He was silent for a moment. A moment, an eternity, she lost track of time. When he looked at her, she already knew what he was going to say.

“I had brought them for you.” He said in a low voice.


2nd August, 1998

“I am nervous. What if she throws this on my face??” Ajinkya asked his best friend Amol who shook his head in exasperation. 

“Have you loved her since the school days or not? You have already wasted a lot of time pining for her. For God’s sake, pick up the pace, man! Go ahead and profess your love for her. Everyone knows red roses are for love. Just give the bouquet to her already!” 

Ajinkya rolled his shoulders and walked confidently towards Meera’s class. He was about to enter the same when he took in, what was happening in front of him. His steps halted. He saw everything and silently walked away, holding the bouquet of red roses in his hand, his heart shattered into a million pieces.


“I waited to see your response to Sachin’s proposal. A very public proposal, I have to say.” Ajinkya chuckled. “What happened later?” 

“It was too soon, I guess. I got carried away in the fantasy of first love, romance and all that teenager-y stuff. He broke up with me after five months. It hurt a lot at that time, but I managed somehow.” She looked at him who was staring off into the sea. “You changed colleges.” 

“Yes, I changed. I just did not have any reason to continue there.” 

They fell silent, each lost in their own thoughts. 

“Look, I do not want all this retrospection to affect our relationship.” He said uncertainly. “I enrolled in a different college, got through my studies and career and made peace with myself.” He looked at her and smiled. “You were an impossible dream for me, someone whom I felt was way out of my league. And yet you were that dream that kept me going.”

She looked at him in disbelief. “I am out of your league??”

He laughed lightly. “Have you ever looked into the mirror? Freaking beautiful woman…” He shook his head.

The waves crashed and frolicked in the shore. 

“Why did you never tell me anything about this?” She asked.

“I went through my days pining for you. After a while, it became easier to just accept that things would not work in my favour and that I should move on. Except, it seems I could never really get over you. When I saw you in the café for the first time in years, it was as if all the years of longing for you had caught up with me again. Three years have passed by since we first met at the café. Why did I never make my move, you must wonder. It just became easier for me to accept that some things aren’t meant to be. And here we are, gorgeous you and I, the sucker, still pining for you after all this time.” He finished with a self-deprecating laugh. 

“I hope nothing will change between us. Trust me when I say that I have made my peace.” He said, sounding worried. She remained silent.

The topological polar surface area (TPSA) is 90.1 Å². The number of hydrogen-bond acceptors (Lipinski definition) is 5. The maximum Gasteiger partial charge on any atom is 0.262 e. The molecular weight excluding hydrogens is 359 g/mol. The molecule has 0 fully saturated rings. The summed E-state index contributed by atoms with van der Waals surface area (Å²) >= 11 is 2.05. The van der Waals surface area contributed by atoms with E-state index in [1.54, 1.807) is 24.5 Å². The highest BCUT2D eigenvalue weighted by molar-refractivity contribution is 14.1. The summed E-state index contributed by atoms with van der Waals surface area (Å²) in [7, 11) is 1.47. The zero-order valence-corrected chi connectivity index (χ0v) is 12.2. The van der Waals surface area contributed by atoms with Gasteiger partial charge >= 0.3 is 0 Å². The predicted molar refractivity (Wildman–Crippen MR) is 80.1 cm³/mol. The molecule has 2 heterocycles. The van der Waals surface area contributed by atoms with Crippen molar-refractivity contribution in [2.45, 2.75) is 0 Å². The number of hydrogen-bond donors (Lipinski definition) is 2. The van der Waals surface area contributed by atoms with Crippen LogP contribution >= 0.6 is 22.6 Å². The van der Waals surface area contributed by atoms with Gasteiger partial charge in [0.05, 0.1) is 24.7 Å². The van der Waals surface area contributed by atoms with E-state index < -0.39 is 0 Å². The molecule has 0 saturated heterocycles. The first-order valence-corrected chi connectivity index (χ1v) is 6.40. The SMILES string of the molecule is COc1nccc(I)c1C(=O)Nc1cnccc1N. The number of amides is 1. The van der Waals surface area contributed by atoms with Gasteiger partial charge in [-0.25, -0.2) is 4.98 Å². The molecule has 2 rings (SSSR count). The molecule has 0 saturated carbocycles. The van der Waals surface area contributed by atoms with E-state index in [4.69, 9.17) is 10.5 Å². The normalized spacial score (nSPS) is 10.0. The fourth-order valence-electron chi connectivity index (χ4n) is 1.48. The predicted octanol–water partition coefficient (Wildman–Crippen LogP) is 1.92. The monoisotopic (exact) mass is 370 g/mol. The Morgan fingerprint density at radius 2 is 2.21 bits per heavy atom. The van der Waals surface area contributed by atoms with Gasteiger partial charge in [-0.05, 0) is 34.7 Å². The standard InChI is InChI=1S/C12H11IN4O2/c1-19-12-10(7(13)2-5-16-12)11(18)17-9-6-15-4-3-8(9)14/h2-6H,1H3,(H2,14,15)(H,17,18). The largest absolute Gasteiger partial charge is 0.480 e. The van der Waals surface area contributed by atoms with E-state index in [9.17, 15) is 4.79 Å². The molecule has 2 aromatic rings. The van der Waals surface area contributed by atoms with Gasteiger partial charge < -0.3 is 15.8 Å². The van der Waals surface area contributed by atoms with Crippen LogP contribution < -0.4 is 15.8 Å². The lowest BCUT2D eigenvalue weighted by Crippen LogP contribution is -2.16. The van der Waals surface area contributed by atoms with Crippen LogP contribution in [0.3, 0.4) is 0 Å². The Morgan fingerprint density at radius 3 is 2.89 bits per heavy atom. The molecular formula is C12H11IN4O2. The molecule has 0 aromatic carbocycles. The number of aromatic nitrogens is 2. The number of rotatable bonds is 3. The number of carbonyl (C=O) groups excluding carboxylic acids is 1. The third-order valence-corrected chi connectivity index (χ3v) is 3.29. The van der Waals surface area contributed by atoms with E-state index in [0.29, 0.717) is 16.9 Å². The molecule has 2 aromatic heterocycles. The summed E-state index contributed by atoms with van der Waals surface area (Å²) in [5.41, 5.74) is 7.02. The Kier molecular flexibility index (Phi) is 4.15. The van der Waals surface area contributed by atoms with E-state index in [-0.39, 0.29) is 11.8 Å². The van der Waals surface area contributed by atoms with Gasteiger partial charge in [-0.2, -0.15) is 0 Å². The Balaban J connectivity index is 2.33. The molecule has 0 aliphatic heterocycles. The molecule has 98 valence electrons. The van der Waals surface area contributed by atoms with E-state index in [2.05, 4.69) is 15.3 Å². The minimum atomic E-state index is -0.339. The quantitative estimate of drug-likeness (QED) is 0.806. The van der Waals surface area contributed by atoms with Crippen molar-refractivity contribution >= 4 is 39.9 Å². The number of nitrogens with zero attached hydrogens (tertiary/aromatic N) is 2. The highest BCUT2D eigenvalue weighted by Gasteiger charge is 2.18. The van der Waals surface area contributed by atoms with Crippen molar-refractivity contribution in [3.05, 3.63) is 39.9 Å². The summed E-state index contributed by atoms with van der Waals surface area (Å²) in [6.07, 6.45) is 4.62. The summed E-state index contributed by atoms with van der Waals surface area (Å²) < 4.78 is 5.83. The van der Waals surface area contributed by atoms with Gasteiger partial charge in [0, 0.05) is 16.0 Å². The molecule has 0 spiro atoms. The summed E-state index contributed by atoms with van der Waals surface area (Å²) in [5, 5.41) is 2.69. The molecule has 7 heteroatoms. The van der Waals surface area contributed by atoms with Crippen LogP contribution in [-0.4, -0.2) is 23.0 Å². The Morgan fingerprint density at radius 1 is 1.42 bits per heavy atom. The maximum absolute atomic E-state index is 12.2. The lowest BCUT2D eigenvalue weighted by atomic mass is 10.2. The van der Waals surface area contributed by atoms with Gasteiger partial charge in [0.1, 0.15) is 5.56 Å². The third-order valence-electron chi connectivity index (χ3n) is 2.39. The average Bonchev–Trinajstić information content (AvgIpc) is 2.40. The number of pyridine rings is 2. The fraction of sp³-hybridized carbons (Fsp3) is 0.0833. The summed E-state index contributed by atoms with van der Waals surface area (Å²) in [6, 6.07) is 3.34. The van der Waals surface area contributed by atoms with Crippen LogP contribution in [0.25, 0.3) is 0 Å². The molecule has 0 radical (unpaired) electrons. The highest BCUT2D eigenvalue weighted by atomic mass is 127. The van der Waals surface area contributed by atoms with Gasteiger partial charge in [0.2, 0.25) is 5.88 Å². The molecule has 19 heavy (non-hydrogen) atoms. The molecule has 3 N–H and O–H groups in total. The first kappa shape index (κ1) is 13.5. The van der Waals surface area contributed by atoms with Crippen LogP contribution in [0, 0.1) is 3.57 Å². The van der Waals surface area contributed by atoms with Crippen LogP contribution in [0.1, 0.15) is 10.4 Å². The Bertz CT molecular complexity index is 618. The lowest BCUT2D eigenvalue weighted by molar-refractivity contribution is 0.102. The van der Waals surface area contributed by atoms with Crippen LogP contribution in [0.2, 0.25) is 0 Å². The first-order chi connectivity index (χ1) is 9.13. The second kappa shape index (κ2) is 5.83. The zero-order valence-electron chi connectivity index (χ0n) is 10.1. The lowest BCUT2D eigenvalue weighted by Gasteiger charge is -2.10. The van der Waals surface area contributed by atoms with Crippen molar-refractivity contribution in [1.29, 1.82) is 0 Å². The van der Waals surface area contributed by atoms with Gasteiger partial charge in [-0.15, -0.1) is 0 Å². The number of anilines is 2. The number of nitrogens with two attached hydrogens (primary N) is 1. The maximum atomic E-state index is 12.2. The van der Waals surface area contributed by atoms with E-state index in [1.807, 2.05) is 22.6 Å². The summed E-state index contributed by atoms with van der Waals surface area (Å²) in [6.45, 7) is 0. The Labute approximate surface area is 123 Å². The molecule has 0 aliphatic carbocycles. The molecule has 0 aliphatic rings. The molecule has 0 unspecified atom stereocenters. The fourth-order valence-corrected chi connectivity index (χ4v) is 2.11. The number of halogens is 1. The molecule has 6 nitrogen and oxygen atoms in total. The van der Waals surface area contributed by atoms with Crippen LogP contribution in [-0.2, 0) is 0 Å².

“Say something.” He pleaded.

“Ask me properly.” Came her reply.

“What?” He asked.

“Ask me out properly.” She said firmly.

He gulped. “Will it be a happy outcome if I ask?”

She nodded, the hopeful note in his voice almost undoing her. 

He got up from his seat, carefully placed the plate of Bhel on the bench and rolled his shoulders. She brought her fist to her mouth to prevent herself from giggling.

“Meera, I have loved you all my life.” He rolled his eyes at the obviously anti-climactic question that was to follow after this declaration. “Would you go out on a date with me?”

“Yes, I will.” She said, finally bursting out into laughter while he shook his head in amusement and took his seat beside her. 

“With all the revelations and declarations, there should have been something more than just agreeing for a date.” He murmured, trying and failing to maintain a grimace on his face. He looked at her. “Are you very sure about this?”

She had been loved deeply by this guy who had, somehow, always been there for her. He had set aside his own hurt to just to be with her. How could she not be sure of wanting to be with him!? 

She linked her arm with his and grinned at him. He looked down at their entangled arms and then at her, his eyes going all soft and warm. If she hadn’t looked at him, she would have missed the brief glimpse of vulnerability that came over his face that spoke of longing, yearning and suppressed love. 

“Yes, I am sure about us.” She smiled and laid her head on his arm as he sighed in contentment. There in the sea, there came a brief lull in the activity of the waves, as if they were soaking in the moment when finally, love won and two hearts united like they were meant to. 

Really, she thought in amusement, thirtieth birthdays are fine.
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Deepa Vishal